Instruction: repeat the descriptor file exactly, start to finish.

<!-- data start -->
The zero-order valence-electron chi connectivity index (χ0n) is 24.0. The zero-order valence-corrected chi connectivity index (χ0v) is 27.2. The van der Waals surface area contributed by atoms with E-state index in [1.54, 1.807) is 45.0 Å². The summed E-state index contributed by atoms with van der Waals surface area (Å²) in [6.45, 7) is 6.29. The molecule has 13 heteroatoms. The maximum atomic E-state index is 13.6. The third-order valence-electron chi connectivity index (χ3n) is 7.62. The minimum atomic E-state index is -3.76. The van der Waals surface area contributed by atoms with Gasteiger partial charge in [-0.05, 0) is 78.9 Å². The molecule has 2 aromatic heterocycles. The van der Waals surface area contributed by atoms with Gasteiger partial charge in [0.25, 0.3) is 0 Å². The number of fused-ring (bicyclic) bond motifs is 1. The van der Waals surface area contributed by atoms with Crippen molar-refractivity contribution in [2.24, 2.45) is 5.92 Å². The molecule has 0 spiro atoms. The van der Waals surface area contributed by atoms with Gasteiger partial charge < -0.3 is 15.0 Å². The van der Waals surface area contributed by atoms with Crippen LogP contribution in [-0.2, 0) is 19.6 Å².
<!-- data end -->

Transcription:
The zero-order valence-electron chi connectivity index (χ0n) is 24.0. The zero-order valence-corrected chi connectivity index (χ0v) is 27.2. The van der Waals surface area contributed by atoms with E-state index in [1.54, 1.807) is 45.0 Å². The summed E-state index contributed by atoms with van der Waals surface area (Å²) in [6.45, 7) is 6.29. The molecule has 13 heteroatoms. The maximum atomic E-state index is 13.6. The third-order valence-electron chi connectivity index (χ3n) is 7.62. The minimum atomic E-state index is -3.76. The van der Waals surface area contributed by atoms with Gasteiger partial charge in [-0.05, 0) is 78.9 Å². The molecule has 2 aromatic heterocycles. The van der Waals surface area contributed by atoms with Gasteiger partial charge in [0.25, 0.3) is 0 Å². The number of fused-ring (bicyclic) bond motifs is 1. The van der Waals surface area contributed by atoms with Crippen molar-refractivity contribution in [2.24, 2.45) is 5.92 Å². The molecule has 0 spiro atoms. The van der Waals surface area contributed by atoms with Gasteiger partial charge < -0.3 is 15.0 Å². The van der Waals surface area contributed by atoms with Crippen LogP contribution in [-0.2, 0) is 19.6 Å².